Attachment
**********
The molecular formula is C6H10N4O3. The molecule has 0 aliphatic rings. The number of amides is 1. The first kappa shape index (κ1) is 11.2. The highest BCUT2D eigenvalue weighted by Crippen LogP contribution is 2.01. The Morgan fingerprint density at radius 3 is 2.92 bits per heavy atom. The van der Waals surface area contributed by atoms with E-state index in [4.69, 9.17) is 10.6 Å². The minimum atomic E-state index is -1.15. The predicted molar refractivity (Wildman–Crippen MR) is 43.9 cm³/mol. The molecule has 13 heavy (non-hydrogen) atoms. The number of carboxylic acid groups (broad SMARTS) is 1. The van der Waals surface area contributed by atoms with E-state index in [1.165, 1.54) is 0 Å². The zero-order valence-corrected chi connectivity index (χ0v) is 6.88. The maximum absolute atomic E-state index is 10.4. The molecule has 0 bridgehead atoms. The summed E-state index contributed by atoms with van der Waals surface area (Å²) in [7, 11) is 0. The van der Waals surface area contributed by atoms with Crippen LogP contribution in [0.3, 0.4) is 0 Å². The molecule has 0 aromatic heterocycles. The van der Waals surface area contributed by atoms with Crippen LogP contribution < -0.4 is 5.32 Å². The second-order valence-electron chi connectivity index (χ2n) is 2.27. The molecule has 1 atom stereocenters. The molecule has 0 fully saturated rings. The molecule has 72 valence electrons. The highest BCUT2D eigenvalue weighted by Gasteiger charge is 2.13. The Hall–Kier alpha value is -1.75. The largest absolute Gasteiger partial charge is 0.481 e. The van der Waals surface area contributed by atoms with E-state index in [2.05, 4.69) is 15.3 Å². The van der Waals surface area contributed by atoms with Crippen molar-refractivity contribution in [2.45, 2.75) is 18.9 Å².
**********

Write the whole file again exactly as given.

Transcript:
The molecular formula is C6H10N4O3. The molecule has 0 aliphatic rings. The number of amides is 1. The first kappa shape index (κ1) is 11.2. The highest BCUT2D eigenvalue weighted by Crippen LogP contribution is 2.01. The Morgan fingerprint density at radius 3 is 2.92 bits per heavy atom. The van der Waals surface area contributed by atoms with E-state index in [4.69, 9.17) is 10.6 Å². The minimum atomic E-state index is -1.15. The predicted molar refractivity (Wildman–Crippen MR) is 43.9 cm³/mol. The molecule has 13 heavy (non-hydrogen) atoms. The number of carboxylic acid groups (broad SMARTS) is 1. The van der Waals surface area contributed by atoms with E-state index in [1.165, 1.54) is 0 Å². The zero-order valence-corrected chi connectivity index (χ0v) is 6.88. The maximum absolute atomic E-state index is 10.4. The molecule has 0 bridgehead atoms. The summed E-state index contributed by atoms with van der Waals surface area (Å²) in [7, 11) is 0. The van der Waals surface area contributed by atoms with Crippen LogP contribution in [0.3, 0.4) is 0 Å². The molecule has 0 aromatic heterocycles. The van der Waals surface area contributed by atoms with Crippen LogP contribution < -0.4 is 5.32 Å². The second-order valence-electron chi connectivity index (χ2n) is 2.27. The molecule has 1 atom stereocenters. The molecule has 0 fully saturated rings. The molecule has 72 valence electrons. The highest BCUT2D eigenvalue weighted by Gasteiger charge is 2.13. The Hall–Kier alpha value is -1.75. The largest absolute Gasteiger partial charge is 0.481 e. The van der Waals surface area contributed by atoms with E-state index in [2.05, 4.69) is 15.3 Å². The van der Waals surface area contributed by atoms with Crippen molar-refractivity contribution in [2.45, 2.75) is 18.9 Å².